Yeah, I mean, I feel like, you know, my first year, I took no payment and so no salary, you know, and I left a very good corporate leadership job. And we can talk about that later. But I went to note to no pay, and then you know, everything I could find to leverage to get cash, one of the biggest things I did in the first year was I factored invoices, meaning, you know, I would do work, I would send the invoice and then I would sell the invoice to get money, and I would lose 3% Off the top of whatever it was, but I had to Yeah, I mean, between, you know, home equity line on the house factoring invoices not getting paid.
You know, that was the first few years, and I would say, you know, even today, you know, you we’re not 100 million or a billion-dollar company. So, I still feel like we’re yes, people at times, we must take the payment terms with these big companies that we want to work with, when they say 90 days, I mean, we don’t have the weight.
So, I still feel like there’s a bit of, you know, how we started, I mean, now, we don’t have to worry about factoring invoices, but we still have to be really scrappy, and kind of looking at opportunities to be able to, you know, we have a very entrepreneurial culture, because of how we started, and we don’t have outside funding. And so, we are always looking for ways to make sure that we can make cash flow and payroll and all those things, even five and a half years in.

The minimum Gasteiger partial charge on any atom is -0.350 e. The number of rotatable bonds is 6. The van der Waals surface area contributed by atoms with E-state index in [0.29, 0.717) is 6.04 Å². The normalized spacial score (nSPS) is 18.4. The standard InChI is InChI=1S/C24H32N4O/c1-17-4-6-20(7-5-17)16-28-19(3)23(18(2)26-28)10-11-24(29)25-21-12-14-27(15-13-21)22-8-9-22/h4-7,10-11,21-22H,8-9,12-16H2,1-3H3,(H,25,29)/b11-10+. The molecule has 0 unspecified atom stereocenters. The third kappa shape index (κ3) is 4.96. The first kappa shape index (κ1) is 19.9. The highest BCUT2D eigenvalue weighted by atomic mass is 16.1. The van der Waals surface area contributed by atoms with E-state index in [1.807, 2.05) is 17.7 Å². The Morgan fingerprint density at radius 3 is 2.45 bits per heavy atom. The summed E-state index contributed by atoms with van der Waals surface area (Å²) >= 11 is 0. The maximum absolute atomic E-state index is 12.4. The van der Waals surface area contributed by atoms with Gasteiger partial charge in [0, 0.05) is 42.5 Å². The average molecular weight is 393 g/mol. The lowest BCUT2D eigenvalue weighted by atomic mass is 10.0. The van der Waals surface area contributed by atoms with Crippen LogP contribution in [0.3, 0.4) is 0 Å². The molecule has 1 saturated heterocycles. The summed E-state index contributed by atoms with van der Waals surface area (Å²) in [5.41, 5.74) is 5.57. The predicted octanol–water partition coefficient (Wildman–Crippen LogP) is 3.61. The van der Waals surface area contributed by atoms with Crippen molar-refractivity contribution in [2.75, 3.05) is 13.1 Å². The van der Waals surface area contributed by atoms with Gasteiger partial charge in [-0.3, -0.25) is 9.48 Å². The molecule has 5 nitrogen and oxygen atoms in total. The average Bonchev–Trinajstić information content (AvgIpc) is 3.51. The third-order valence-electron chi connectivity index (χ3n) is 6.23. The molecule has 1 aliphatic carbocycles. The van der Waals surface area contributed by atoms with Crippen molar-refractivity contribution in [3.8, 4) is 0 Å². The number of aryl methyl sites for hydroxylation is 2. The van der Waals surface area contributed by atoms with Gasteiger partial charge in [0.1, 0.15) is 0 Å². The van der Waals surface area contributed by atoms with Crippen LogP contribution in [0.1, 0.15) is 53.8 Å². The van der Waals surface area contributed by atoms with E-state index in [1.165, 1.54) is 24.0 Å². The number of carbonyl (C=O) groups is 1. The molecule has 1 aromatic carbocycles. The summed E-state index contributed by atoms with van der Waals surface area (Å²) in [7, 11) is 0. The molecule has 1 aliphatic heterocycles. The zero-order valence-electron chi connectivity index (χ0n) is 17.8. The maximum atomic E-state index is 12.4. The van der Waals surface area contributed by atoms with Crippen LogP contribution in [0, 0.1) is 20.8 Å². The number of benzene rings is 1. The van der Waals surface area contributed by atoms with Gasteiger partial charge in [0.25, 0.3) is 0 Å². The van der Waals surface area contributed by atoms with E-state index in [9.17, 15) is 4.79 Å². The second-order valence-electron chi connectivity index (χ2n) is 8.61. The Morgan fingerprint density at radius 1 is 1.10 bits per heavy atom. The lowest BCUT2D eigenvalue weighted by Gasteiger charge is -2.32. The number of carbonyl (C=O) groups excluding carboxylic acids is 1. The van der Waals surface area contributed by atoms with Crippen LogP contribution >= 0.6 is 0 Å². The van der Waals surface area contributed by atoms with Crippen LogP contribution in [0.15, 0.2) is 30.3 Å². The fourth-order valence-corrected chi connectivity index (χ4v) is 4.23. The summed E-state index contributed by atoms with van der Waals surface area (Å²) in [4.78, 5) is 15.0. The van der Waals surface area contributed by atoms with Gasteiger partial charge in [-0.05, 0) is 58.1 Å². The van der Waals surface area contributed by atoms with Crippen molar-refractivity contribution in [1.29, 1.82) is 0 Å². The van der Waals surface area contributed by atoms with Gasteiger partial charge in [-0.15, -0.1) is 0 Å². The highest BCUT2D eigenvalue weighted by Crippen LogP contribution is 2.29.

Yeah, it’s funny how the issues never go away, they just get more complex, you know. And everything you did prior is now broken, and you need to create new processes need more cash, and it’s just, that’s what I love about it personally, but that’s also what I hate, you know, I, missed the days where you could come in and just do like 70% just like get a 70% of your total capacity for a full time company just float through for a month because you needed some time off.
Yeah, and but one of the things I’ve taught, you know, people are always, you know, they’re like, hey, how did you get to there? And you know, thinking that, you know, you’re running a, you know, we’ll probably we’ll do 13 14 million this year. And they look and say, well, I mean, that’s just a great growth and everything. And then I look, and I talked to him and say, well, can you quit your job?
And they think for a second about that, like, yeah, I can quit, you know, I can go tell my boss that I’m leaving, and I can go work somewhere else. And as an entrepreneur and a founder, and there’s no outside funding, there’s no board over, you know, I can’t just go leave my job tomorrow when I don’t think people you know, it’s like when you’re a solopreneur if you decide that you’re going to leave, there’s no other people depending on you.